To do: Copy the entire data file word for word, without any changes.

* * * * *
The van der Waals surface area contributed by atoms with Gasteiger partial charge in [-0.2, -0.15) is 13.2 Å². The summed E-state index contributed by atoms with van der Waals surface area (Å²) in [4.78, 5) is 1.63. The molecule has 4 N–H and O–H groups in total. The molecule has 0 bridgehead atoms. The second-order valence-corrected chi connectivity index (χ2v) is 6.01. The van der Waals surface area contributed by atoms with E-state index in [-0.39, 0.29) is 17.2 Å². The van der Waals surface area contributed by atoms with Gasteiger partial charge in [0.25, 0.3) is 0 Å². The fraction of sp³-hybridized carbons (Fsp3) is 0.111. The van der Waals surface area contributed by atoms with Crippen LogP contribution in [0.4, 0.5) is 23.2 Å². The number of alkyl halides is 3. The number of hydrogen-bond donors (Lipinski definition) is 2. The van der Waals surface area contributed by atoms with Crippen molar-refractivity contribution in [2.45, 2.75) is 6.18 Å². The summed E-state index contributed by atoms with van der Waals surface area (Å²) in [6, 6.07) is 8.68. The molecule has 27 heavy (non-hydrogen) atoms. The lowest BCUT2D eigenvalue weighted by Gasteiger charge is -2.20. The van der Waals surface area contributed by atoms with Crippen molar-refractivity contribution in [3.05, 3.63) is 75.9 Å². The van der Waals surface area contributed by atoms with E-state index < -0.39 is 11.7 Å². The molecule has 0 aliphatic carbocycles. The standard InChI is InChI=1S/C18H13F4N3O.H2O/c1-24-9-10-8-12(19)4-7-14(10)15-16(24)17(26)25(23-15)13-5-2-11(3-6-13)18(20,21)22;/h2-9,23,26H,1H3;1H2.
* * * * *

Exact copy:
The van der Waals surface area contributed by atoms with Gasteiger partial charge in [-0.2, -0.15) is 13.2 Å². The summed E-state index contributed by atoms with van der Waals surface area (Å²) in [4.78, 5) is 1.63. The molecule has 4 N–H and O–H groups in total. The molecule has 0 bridgehead atoms. The second-order valence-corrected chi connectivity index (χ2v) is 6.01. The van der Waals surface area contributed by atoms with E-state index in [-0.39, 0.29) is 17.2 Å². The van der Waals surface area contributed by atoms with Gasteiger partial charge in [0.25, 0.3) is 0 Å². The fraction of sp³-hybridized carbons (Fsp3) is 0.111. The van der Waals surface area contributed by atoms with Crippen LogP contribution in [0.4, 0.5) is 23.2 Å². The number of alkyl halides is 3. The number of hydrogen-bond donors (Lipinski definition) is 2. The van der Waals surface area contributed by atoms with Crippen molar-refractivity contribution in [2.45, 2.75) is 6.18 Å². The summed E-state index contributed by atoms with van der Waals surface area (Å²) in [6, 6.07) is 8.68. The molecule has 27 heavy (non-hydrogen) atoms. The lowest BCUT2D eigenvalue weighted by Gasteiger charge is -2.20. The van der Waals surface area contributed by atoms with Crippen molar-refractivity contribution in [3.05, 3.63) is 75.9 Å². The van der Waals surface area contributed by atoms with E-state index < -0.39 is 11.7 Å². The molecule has 0 aliphatic carbocycles. The standard InChI is InChI=1S/C18H13F4N3O.H2O/c1-24-9-10-8-12(19)4-7-14(10)15-16(24)17(26)25(23-15)13-5-2-11(3-6-13)18(20,21)22;/h2-9,23,26H,1H3;1H2.